What Do “Values” Even Mean to an Artificial Intelligence?

th-300x270Over at Future Tense, Adam Elkus pos­es a very inter­est­ing ques­tion I’ve cov­ered here before:

Which brings us back to Russell’s opti­mistic assump­tions that com­put­er sci­en­tists can side­step these social ques­tions through supe­ri­or algo­rithms and engi­neer­ing efforts. Rus­sell is an engi­neer, not a human­i­ties schol­ar. When he talks about “trade­offs” and “val­ue func­tions,” he assumes that a machine ought to be an arti­fi­cial util­i­tar­i­an. Rus­sell also sug­gests that machines ought to learn a cross-sec­tion of human val­ues from human cul­tur­al and media prod­ucts. So does that mean a machine could learn about Amer­i­can race rela­tions by watch­ing the canon­i­cal pro-Ku Klux Klan and pro-Con­fed­er­a­cy film The Birth of a Nation?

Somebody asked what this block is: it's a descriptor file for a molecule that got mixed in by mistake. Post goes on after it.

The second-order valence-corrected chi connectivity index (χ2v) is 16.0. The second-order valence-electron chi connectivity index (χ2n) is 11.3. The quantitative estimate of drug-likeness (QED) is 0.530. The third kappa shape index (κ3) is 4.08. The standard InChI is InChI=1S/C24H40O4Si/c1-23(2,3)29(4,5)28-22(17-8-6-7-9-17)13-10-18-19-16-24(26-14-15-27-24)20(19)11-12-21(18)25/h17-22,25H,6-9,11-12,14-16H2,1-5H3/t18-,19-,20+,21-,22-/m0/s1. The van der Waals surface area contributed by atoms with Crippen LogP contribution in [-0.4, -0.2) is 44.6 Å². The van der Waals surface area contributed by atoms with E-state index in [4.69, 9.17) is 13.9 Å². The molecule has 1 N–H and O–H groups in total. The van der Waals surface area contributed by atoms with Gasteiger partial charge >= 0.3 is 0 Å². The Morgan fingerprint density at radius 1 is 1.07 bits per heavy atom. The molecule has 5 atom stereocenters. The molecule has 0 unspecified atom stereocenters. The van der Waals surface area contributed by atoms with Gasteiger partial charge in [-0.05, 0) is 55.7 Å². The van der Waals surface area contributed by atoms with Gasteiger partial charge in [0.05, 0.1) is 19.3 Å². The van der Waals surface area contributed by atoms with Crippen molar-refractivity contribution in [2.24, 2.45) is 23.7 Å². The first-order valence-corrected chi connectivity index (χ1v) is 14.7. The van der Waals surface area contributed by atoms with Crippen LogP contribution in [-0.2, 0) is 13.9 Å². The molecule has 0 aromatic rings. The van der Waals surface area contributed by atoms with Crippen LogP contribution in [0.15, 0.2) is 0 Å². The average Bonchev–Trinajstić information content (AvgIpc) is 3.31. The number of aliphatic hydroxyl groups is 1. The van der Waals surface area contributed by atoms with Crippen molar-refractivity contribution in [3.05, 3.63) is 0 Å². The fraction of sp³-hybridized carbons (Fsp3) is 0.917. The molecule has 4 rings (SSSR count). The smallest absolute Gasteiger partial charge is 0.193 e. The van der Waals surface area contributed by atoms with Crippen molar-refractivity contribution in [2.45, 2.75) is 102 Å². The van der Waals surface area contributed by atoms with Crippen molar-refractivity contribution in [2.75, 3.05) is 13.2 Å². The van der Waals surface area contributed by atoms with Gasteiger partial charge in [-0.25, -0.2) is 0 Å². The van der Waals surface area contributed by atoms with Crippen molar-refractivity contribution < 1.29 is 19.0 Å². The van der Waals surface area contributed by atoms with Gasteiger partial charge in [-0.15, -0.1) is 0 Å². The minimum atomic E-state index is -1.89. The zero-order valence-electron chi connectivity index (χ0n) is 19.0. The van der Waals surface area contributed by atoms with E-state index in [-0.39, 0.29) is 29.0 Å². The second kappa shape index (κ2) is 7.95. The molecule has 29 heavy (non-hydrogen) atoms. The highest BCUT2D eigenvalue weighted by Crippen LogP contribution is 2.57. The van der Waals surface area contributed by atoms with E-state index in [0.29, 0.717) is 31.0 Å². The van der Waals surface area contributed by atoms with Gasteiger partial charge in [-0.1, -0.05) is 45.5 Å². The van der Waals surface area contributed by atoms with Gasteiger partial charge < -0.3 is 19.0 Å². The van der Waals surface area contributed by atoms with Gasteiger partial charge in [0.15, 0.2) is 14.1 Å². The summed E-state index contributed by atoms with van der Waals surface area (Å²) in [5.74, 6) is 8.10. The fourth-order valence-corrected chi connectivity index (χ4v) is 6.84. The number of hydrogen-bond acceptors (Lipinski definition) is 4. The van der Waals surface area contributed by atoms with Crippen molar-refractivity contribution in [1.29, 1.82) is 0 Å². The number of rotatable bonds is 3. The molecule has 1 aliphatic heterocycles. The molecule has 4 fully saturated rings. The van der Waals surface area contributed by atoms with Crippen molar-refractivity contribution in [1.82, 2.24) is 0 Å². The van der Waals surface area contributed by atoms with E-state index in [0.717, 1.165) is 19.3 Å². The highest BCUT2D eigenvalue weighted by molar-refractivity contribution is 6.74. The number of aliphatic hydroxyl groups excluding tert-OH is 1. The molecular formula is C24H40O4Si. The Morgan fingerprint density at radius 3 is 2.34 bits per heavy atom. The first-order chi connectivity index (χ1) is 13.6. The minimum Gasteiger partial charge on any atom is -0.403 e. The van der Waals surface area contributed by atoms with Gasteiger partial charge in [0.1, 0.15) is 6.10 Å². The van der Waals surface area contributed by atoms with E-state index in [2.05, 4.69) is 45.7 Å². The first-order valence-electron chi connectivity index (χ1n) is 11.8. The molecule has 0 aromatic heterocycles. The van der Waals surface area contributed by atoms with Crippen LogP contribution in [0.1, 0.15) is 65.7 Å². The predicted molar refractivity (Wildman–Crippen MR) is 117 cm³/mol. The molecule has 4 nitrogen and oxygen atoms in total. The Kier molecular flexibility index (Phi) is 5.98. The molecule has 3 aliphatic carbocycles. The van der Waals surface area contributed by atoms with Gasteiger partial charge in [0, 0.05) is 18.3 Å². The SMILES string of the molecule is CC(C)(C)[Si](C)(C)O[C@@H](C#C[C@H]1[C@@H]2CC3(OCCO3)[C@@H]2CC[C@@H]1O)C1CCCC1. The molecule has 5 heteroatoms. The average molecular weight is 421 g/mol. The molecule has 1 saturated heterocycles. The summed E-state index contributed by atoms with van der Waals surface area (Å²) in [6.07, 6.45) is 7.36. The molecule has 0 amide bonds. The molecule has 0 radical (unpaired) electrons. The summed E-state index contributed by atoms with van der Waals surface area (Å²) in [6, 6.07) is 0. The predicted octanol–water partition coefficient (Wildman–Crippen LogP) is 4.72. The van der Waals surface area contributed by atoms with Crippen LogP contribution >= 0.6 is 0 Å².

This is one of the most impor­tant ques­tions to grap­ple with when think­ing about whether com­put­er sys­tems have val­ues and what those val­ues might mean. Elkus and I agree that right now intel­li­gent sys­tems will be reflect­ing the val­ues of the soci­ety that cre­at­ed them. The chal­lenge is that those val­ues are not only not uni­ver­sal, but even with­in a cul­ture they vary: after all, to read the con­sti­tu­tion slav­ery is just as much an Amer­i­can “val­ue” as is indi­vid­ual lib­er­ty from gov­ern­ment con­trol. Much of Amer­i­can polit­i­cal his­to­ry has been devot­ed to wrestling with what, exact­ly, Amer­i­can val­ues real­ly mean: help­ing the poor? Seg­re­tat­ing dark-skinned and light-skinned peo­ple? Access to abor­tion?